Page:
Just this Monday, a 52-year-old man was stabbed in the neck on a J train; a 21-year-old woman was stabbed at the Franklin Avenue station; and, at 7 p.m., a 54-year-old man was killed at the 125th Street station after being pushed onto the tracks of an incoming subway train by career criminal Carlton McPherson. Odd that government officials are having trouble easing riders’ fears about the subway. Maybe if they gave out tote bags with slogans like, “Boy, are subways getting safer all the time now or what?”

Having soft-launched his one-man crime wave as a teenager, McPherson has numerous prior arrests for assault, fare evasion and burglary. (These are all legal in New York.) His latest arrest was a mere six months ago. He was due back in court in July, which I’m sure he had marked carefully in his Palm Pilot.

Unless it’s rape or murder, New York City is determined to get criminals back on the streets as quickly as possible. The only way to make this clearer to criminals would be to literally install actual revolving doors at the entrance to every police precinct and courthouse.

Another expert, Anastasia Loukaitou-Sideris, interim dean at UCLA’s Luskin School of Public Affairs, suggested that New York “strengthen gun checks” and suggested using “sensors” to detect guns.

It doesn’t take a gun to push someone in front of an oncoming train, but on the other hand, there have already been seven shootings on the subway so far this year — and we’re not even three months in.

Unfortunately, there are no magical “sensors” to detect guns, except the ones that exist in police officers’ heads.

As explained by Mayor Michael Bloomberg about a year after he’d left office, having driven the crime rate in New York City to unimaginable lows:

“People say, ‘Oh, my God, you are arresting kids for marijuana that are all minorities.’ Yes, that’s true. Why? Because we put all the cops in the minority neighborhoods. Yes, that’s true. Why do we do it? Because that’s where all the crime is.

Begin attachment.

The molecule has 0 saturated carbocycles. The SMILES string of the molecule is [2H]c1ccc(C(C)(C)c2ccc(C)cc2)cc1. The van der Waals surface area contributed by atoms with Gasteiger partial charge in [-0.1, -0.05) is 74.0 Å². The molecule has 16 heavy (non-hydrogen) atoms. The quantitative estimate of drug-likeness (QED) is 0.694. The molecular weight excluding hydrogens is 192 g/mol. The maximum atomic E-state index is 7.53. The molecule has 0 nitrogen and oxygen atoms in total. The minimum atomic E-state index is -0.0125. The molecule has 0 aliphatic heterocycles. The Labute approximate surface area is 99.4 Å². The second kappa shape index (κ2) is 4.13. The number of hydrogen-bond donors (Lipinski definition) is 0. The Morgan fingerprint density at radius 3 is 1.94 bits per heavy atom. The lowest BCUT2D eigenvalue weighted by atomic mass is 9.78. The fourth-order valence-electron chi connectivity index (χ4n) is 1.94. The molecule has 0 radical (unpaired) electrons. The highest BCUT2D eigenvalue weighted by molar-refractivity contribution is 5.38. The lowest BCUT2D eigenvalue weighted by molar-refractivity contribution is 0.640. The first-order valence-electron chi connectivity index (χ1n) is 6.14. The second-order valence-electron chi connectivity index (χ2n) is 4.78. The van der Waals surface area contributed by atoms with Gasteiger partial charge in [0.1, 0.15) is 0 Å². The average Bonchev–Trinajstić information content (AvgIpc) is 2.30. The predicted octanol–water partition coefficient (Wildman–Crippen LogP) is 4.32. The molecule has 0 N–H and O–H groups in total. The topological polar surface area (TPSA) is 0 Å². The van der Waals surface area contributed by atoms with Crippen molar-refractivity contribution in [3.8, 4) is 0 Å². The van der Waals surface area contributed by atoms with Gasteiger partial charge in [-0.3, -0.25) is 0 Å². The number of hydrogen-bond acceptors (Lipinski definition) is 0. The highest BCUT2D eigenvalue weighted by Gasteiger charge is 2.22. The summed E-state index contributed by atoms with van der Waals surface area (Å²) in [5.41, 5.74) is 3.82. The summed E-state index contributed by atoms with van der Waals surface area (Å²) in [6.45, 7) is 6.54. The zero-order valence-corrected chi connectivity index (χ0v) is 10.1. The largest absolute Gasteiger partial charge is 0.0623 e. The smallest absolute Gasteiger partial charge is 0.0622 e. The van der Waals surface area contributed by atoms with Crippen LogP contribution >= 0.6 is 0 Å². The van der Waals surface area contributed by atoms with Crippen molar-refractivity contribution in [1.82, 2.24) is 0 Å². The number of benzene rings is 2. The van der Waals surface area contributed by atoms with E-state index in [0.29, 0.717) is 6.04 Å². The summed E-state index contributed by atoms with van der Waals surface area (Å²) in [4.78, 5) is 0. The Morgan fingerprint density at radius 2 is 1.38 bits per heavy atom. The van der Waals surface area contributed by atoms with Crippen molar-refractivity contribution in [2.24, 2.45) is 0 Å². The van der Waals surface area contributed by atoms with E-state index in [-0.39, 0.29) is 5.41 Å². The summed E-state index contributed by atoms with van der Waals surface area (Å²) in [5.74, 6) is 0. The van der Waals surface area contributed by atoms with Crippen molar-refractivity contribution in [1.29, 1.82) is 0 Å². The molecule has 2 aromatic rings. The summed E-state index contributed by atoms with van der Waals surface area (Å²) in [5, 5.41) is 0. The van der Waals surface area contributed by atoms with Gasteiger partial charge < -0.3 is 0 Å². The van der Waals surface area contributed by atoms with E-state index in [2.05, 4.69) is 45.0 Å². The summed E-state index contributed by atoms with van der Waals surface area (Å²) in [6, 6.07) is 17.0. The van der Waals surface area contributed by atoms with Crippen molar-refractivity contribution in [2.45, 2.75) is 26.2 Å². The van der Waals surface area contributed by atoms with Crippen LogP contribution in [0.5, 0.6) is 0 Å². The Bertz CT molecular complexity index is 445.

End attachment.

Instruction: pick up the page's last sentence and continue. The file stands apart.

“And the way you get the guns out of the kids’ hands is to throw them up against the wall and frisk them. And then they start, they say, ‘Oh, I don’t want to get caught.’ So they don’t bring the gun. They still have a gun, but they leave it at home.”

But we can’t do that anymore, because it would be “racist.”

[Trump’s response to Bloomberg’s statement of the obvious: “WOW, BLOOMBERG IS A TOTAL RACIST!” Trump’s black vote in the 2020 election: 8%.]

The Times, being the Times, formulated a trick question for the experts. How do you solve a problem after we’ve ruled every plausible solution “racist”?

Other ideas from “experts” consisted of doing exactly what we’re doing now, but harder. Specifically: Be even nicer to criminals and blame the victims. Passengers should be more alert! Also, it’s not enough to release suspects — give them a hug and a juice box, too.

The only expert interviewed by the Times who had any remotely relevant experience was Dorothy Schulz, a retired captain with the Metro-North Police. Not surprisingly, her solution was the same as Bloomberg’s, delivered without the vivid imagery. Position officers at subway turnstiles, she said, and frisk every fare-beater. “You’ll pick up a lot of weapons and a lot of people with warrants.”

That will get the guns and knives out of the subway, but not the rapists, the violent assailants, the shovers and the feces-throwers (except maybe for an hour, before the prosecutor cheerfully releases them). We won’t be safe from psychopaths in the subway until we’re rid of the psychopaths in the D.A.s’ offices.

But at least passengers in New York’s well-lit subways will feel safer. Right up until the moment they’re assaulted, raped, murdered or, God willing, just smeared with human feces. All aboard!